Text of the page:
Moving forward, Spinney hopes the movement by the Holy Spirit during the Haughton Harvest continues for years to come.
"My prayer is that this is that pivotal moment that changes the course of our church," he said. "I pray we will really sense that purpose God has for us individually and corporately to be a light in the Haughton area. We need to have that burden and take that hope of Jesus to our neighbors. It doesn't end with an event but literally impacts our community as the church goes out to be the church.
This article appeared in the Baptist Message (baptistmessage.com), newsjournal of the Louisiana Baptist Convention. Brian Blackwell is a staff writer for the Baptist Message.
Fla. migrant ministries gear
up for summer block parties
By Keila Diaz
JACKSONVILLE, Fla. (Florida Baptist Convention) -- More than 67,000 migrant workers make up the farm work labor force in Florida over the course of a single year, according to a report by the University of Florida for Florida Housing Finance Corporation.
The children of those migrant workers are not included in the numbers as they are not part of the labor force, nonetheless they face many challenges that go along with the migrant lifestyle.
Florida Baptist churches in partnership with migrant ministries of the Florida Baptist Convention are working to help migrant children overcome those challenges.
"I'm actually on my way to Ocala to deliver backpacks for a back-to-school party a church will be hosting for migrant children," said Misael Castillo, FBC's migrant ministry catalyst, during a phone interview.
Castillo formerly led a migrant children's camp hosted at Lake Yale Baptist Conference Center but he found that the camp was not being effective at actually reaching migrant children. The ones who came to camp were already attending a church and had a support system but Castillo was left thinking about the ones who didn't even know there was a camp available.
"I thought about the ones who don't go to church or are too far away from Lake Yale," he said.
He also found that many of the resources the camp gave to the children, like Bibles and sleeping bags and school supplies, were left behind.
"So I drove around Florida and talked to pastors and found places with 50 to 80 migrant families and 2 to 3 kids per family and partnered with churches to bring camp to those children," Castillo said.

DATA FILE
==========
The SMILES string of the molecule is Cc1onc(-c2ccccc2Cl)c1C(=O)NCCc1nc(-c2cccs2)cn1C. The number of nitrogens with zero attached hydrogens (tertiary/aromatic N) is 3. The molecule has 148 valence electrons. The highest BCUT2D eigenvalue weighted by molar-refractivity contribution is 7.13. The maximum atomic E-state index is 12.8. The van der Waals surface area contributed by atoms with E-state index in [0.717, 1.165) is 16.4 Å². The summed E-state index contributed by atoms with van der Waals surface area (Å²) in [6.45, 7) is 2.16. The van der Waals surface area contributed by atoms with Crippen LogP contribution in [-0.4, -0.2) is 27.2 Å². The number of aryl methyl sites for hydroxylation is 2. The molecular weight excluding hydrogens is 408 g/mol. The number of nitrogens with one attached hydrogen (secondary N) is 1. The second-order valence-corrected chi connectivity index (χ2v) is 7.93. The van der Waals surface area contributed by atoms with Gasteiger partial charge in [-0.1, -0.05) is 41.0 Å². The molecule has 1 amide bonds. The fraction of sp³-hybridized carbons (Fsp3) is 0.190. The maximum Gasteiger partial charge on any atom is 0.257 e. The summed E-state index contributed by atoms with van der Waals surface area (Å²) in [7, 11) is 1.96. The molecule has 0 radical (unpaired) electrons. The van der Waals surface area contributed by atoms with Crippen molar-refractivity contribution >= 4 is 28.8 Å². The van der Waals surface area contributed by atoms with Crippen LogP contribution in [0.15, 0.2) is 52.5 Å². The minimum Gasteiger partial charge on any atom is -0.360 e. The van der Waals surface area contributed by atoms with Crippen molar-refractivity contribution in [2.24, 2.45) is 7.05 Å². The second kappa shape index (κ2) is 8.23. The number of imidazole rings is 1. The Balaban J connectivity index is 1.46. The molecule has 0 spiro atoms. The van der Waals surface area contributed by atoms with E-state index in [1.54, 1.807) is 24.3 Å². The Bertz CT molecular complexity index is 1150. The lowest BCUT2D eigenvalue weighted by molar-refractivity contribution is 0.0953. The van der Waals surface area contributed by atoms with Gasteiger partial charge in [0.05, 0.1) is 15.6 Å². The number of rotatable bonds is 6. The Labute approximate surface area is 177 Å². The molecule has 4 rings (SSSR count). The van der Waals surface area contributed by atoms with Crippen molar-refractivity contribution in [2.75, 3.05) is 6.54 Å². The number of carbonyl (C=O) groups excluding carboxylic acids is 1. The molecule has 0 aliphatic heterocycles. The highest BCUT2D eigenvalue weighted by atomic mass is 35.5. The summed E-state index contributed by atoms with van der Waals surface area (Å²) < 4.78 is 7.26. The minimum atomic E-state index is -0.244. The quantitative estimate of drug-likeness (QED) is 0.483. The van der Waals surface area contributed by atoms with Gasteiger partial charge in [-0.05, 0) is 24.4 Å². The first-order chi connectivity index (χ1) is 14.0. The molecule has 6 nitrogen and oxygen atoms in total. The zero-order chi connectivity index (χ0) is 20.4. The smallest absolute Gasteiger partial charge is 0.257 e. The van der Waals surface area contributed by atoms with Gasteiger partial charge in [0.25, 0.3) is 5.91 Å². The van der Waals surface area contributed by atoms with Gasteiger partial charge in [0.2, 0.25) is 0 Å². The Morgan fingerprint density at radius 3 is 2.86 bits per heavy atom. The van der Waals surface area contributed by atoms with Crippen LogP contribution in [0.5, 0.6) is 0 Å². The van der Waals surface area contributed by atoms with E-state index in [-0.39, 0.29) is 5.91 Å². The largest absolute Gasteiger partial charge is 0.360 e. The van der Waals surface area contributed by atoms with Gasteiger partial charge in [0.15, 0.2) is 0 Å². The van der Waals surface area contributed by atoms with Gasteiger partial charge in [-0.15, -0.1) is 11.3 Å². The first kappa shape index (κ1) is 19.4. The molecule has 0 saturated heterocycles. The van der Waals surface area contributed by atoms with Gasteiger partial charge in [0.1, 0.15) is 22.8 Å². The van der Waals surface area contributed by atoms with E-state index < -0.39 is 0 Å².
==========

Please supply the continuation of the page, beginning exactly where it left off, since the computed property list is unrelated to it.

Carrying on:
The goal is to minister to 1500 children over the summer and fall months before they head back to school.
Castillo will continue to come alongside churches in Tallahassee, Sulfur Springs, Indiantown, Okeechobee, Jennings, Chipola, Ocala, Homestead, Immokalee and Fellsmere to put on back-to-school block parties for migrant children. At these events the children get backpacks packed with school supplies, personal hygiene items and other miscellaneous things they might need.
More than 15 churches are involved in the events and nearly are 10 churches donating resources to fill backpacks around the state.
"It's really a team effort," he said.
Some churches are hosting the back-to-school parties in the summer and others in December as part of a Christmas celebration.
"The important thing is that it gets done," said Castillo.
To find out more and to get involved contact Delicia Garland at firstname.lastname@example.org
This article appeared on the website of the Florida Baptist Convention (flbaptist.org). Keila Diaz writes for the Florida Baptist Convention.
Ore., Wash. teens challenged
to make an impact
By Sheila Allen
GRESHAM, Ore. (Northwest Baptist Witness) -- With palpable energy, hundreds of students and leaders filled the Pathway Church campus in Gresham, Ore., for the annual Northwest Baptist Convention student conference. The "Unstoppable" theme was driven home each session by conference speaker Josh Martin, a pastor of Resonate Church in Pullman, Wash.
"I grew up incredibly religious where we lit lots of candles, wore rosaries and had to go to confession," Martin said. "But that taught me I had to do something for God to get something from God. I submit to you that is called religion and it is not unstoppable. Some say 80 percent of Americans think they'll get to heaven and put good on one side and bad on the other and hope to come out OK."